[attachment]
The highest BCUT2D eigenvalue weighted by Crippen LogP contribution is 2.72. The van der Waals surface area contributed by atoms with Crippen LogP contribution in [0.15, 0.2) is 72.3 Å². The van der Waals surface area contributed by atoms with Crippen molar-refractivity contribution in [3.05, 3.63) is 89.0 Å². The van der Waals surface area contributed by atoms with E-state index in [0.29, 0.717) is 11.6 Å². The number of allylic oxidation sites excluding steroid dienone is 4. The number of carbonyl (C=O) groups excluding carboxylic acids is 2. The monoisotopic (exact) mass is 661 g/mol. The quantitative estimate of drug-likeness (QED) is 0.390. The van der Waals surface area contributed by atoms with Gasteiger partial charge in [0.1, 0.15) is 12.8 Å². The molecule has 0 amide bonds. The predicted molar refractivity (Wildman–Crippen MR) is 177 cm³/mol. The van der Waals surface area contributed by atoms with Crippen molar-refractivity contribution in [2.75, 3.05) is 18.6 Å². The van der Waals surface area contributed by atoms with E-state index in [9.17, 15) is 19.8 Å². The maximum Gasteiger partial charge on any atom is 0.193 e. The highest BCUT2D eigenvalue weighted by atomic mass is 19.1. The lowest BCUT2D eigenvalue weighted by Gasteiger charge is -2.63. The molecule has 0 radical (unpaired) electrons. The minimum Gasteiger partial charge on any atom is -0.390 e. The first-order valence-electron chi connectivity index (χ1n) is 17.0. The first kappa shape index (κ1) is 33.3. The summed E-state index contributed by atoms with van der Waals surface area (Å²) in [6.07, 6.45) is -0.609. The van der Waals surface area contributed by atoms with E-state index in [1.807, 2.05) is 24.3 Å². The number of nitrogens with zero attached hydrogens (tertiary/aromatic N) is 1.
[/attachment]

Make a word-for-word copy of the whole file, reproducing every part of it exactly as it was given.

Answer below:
The highest BCUT2D eigenvalue weighted by Crippen LogP contribution is 2.72. The van der Waals surface area contributed by atoms with Crippen LogP contribution in [0.15, 0.2) is 72.3 Å². The van der Waals surface area contributed by atoms with Crippen molar-refractivity contribution in [3.05, 3.63) is 89.0 Å². The van der Waals surface area contributed by atoms with E-state index in [0.29, 0.717) is 11.6 Å². The number of allylic oxidation sites excluding steroid dienone is 4. The number of carbonyl (C=O) groups excluding carboxylic acids is 2. The monoisotopic (exact) mass is 661 g/mol. The quantitative estimate of drug-likeness (QED) is 0.390. The van der Waals surface area contributed by atoms with Gasteiger partial charge in [0.1, 0.15) is 12.8 Å². The molecule has 0 amide bonds. The predicted molar refractivity (Wildman–Crippen MR) is 177 cm³/mol. The van der Waals surface area contributed by atoms with Crippen molar-refractivity contribution in [2.75, 3.05) is 18.6 Å². The van der Waals surface area contributed by atoms with E-state index in [9.17, 15) is 19.8 Å². The maximum Gasteiger partial charge on any atom is 0.193 e. The highest BCUT2D eigenvalue weighted by atomic mass is 19.1. The lowest BCUT2D eigenvalue weighted by Gasteiger charge is -2.63. The molecule has 0 radical (unpaired) electrons. The minimum Gasteiger partial charge on any atom is -0.390 e. The first-order valence-electron chi connectivity index (χ1n) is 17.0. The first kappa shape index (κ1) is 33.3. The summed E-state index contributed by atoms with van der Waals surface area (Å²) in [6.07, 6.45) is -0.609. The van der Waals surface area contributed by atoms with E-state index in [1.807, 2.05) is 24.3 Å². The number of nitrogens with zero attached hydrogens (tertiary/aromatic N) is 1.